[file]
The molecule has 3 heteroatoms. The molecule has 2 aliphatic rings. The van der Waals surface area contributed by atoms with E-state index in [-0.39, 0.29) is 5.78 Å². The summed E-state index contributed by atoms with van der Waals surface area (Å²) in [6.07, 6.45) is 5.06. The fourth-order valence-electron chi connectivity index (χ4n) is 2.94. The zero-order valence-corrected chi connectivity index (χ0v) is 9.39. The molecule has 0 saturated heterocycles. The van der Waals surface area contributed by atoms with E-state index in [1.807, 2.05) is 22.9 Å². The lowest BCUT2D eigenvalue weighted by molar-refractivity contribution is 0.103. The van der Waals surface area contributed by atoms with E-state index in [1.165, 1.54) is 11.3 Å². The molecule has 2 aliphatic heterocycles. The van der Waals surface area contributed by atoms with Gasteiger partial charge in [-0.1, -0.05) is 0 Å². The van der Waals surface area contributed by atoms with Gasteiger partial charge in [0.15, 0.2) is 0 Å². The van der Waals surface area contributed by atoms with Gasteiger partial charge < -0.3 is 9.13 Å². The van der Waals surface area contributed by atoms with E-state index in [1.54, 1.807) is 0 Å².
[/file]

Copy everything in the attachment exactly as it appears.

The molecule has 3 heteroatoms. The molecule has 2 aliphatic rings. The van der Waals surface area contributed by atoms with E-state index in [-0.39, 0.29) is 5.78 Å². The summed E-state index contributed by atoms with van der Waals surface area (Å²) in [6.07, 6.45) is 5.06. The fourth-order valence-electron chi connectivity index (χ4n) is 2.94. The zero-order valence-corrected chi connectivity index (χ0v) is 9.39. The molecule has 0 saturated heterocycles. The van der Waals surface area contributed by atoms with E-state index in [1.807, 2.05) is 22.9 Å². The lowest BCUT2D eigenvalue weighted by molar-refractivity contribution is 0.103. The van der Waals surface area contributed by atoms with E-state index in [1.165, 1.54) is 11.3 Å². The molecule has 2 aliphatic heterocycles. The van der Waals surface area contributed by atoms with Gasteiger partial charge in [-0.1, -0.05) is 0 Å². The van der Waals surface area contributed by atoms with Gasteiger partial charge in [0.15, 0.2) is 0 Å². The van der Waals surface area contributed by atoms with Gasteiger partial charge < -0.3 is 9.13 Å². The van der Waals surface area contributed by atoms with E-state index in [1.54, 1.807) is 0 Å².